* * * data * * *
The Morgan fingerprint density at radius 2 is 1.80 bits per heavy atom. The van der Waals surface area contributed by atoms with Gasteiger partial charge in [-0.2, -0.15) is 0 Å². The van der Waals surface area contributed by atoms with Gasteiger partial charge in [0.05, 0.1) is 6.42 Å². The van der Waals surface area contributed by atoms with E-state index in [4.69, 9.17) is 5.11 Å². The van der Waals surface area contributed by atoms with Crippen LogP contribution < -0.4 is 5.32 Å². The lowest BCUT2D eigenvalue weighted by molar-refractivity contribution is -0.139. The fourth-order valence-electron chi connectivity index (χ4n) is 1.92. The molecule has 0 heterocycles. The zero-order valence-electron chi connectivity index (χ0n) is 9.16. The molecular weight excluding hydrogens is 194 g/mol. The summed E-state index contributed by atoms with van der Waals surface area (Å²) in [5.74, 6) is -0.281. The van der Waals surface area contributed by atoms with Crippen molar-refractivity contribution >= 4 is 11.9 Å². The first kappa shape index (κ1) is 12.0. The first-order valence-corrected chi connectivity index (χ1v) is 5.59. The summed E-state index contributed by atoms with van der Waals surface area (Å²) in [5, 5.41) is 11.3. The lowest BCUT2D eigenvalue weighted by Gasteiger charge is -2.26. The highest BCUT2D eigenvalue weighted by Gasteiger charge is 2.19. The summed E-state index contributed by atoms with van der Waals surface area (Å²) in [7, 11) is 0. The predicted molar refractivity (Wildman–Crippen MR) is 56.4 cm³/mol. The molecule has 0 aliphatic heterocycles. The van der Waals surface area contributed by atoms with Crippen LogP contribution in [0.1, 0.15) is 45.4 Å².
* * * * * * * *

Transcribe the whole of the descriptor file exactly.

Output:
The Morgan fingerprint density at radius 2 is 1.80 bits per heavy atom. The van der Waals surface area contributed by atoms with Gasteiger partial charge in [-0.2, -0.15) is 0 Å². The van der Waals surface area contributed by atoms with Gasteiger partial charge in [0.05, 0.1) is 6.42 Å². The van der Waals surface area contributed by atoms with E-state index in [4.69, 9.17) is 5.11 Å². The van der Waals surface area contributed by atoms with Crippen LogP contribution < -0.4 is 5.32 Å². The lowest BCUT2D eigenvalue weighted by molar-refractivity contribution is -0.139. The fourth-order valence-electron chi connectivity index (χ4n) is 1.92. The molecule has 0 heterocycles. The zero-order valence-electron chi connectivity index (χ0n) is 9.16. The molecular weight excluding hydrogens is 194 g/mol. The summed E-state index contributed by atoms with van der Waals surface area (Å²) in [5.74, 6) is -0.281. The van der Waals surface area contributed by atoms with Crippen molar-refractivity contribution >= 4 is 11.9 Å². The first kappa shape index (κ1) is 12.0. The first-order valence-corrected chi connectivity index (χ1v) is 5.59. The summed E-state index contributed by atoms with van der Waals surface area (Å²) in [5, 5.41) is 11.3. The lowest BCUT2D eigenvalue weighted by Gasteiger charge is -2.26. The highest BCUT2D eigenvalue weighted by Gasteiger charge is 2.19. The summed E-state index contributed by atoms with van der Waals surface area (Å²) in [7, 11) is 0. The predicted molar refractivity (Wildman–Crippen MR) is 56.4 cm³/mol. The molecule has 0 aliphatic heterocycles. The van der Waals surface area contributed by atoms with Crippen LogP contribution in [0.1, 0.15) is 45.4 Å².